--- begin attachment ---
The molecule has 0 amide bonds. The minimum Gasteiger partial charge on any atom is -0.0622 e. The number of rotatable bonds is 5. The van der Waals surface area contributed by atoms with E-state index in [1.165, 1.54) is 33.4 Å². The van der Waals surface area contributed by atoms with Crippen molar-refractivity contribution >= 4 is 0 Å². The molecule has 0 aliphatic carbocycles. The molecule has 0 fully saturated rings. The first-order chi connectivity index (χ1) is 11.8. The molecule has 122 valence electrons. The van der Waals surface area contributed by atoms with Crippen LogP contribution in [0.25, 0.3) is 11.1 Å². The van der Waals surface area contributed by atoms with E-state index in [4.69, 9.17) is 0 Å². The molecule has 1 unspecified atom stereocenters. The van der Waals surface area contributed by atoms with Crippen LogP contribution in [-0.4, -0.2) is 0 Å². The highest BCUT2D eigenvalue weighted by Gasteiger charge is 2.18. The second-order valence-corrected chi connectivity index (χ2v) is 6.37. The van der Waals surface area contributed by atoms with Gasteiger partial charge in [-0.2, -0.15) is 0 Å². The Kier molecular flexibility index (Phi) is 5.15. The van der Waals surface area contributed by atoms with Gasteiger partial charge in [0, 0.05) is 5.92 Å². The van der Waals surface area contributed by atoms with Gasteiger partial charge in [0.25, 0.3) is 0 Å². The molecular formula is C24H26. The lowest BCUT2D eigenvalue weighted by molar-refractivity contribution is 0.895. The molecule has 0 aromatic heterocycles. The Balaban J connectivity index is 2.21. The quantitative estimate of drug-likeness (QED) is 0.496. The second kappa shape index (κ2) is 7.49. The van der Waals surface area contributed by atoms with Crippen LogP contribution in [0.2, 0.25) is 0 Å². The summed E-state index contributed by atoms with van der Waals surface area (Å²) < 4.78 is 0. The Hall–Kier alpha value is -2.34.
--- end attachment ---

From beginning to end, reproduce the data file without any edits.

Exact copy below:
The molecule has 0 amide bonds. The minimum Gasteiger partial charge on any atom is -0.0622 e. The number of rotatable bonds is 5. The van der Waals surface area contributed by atoms with E-state index in [1.165, 1.54) is 33.4 Å². The van der Waals surface area contributed by atoms with Crippen molar-refractivity contribution >= 4 is 0 Å². The molecule has 0 aliphatic carbocycles. The molecule has 0 fully saturated rings. The first-order chi connectivity index (χ1) is 11.8. The molecule has 122 valence electrons. The van der Waals surface area contributed by atoms with Crippen LogP contribution in [0.25, 0.3) is 11.1 Å². The van der Waals surface area contributed by atoms with E-state index in [4.69, 9.17) is 0 Å². The molecule has 1 unspecified atom stereocenters. The van der Waals surface area contributed by atoms with Crippen LogP contribution in [-0.4, -0.2) is 0 Å². The highest BCUT2D eigenvalue weighted by Gasteiger charge is 2.18. The second-order valence-corrected chi connectivity index (χ2v) is 6.37. The van der Waals surface area contributed by atoms with Gasteiger partial charge in [-0.2, -0.15) is 0 Å². The Kier molecular flexibility index (Phi) is 5.15. The van der Waals surface area contributed by atoms with Gasteiger partial charge in [0, 0.05) is 5.92 Å². The van der Waals surface area contributed by atoms with Gasteiger partial charge in [0.25, 0.3) is 0 Å². The molecular formula is C24H26. The lowest BCUT2D eigenvalue weighted by molar-refractivity contribution is 0.895. The molecule has 0 aromatic heterocycles. The Balaban J connectivity index is 2.21. The quantitative estimate of drug-likeness (QED) is 0.496. The second kappa shape index (κ2) is 7.49. The van der Waals surface area contributed by atoms with Crippen LogP contribution in [0.2, 0.25) is 0 Å². The summed E-state index contributed by atoms with van der Waals surface area (Å²) < 4.78 is 0. The Hall–Kier alpha value is -2.34.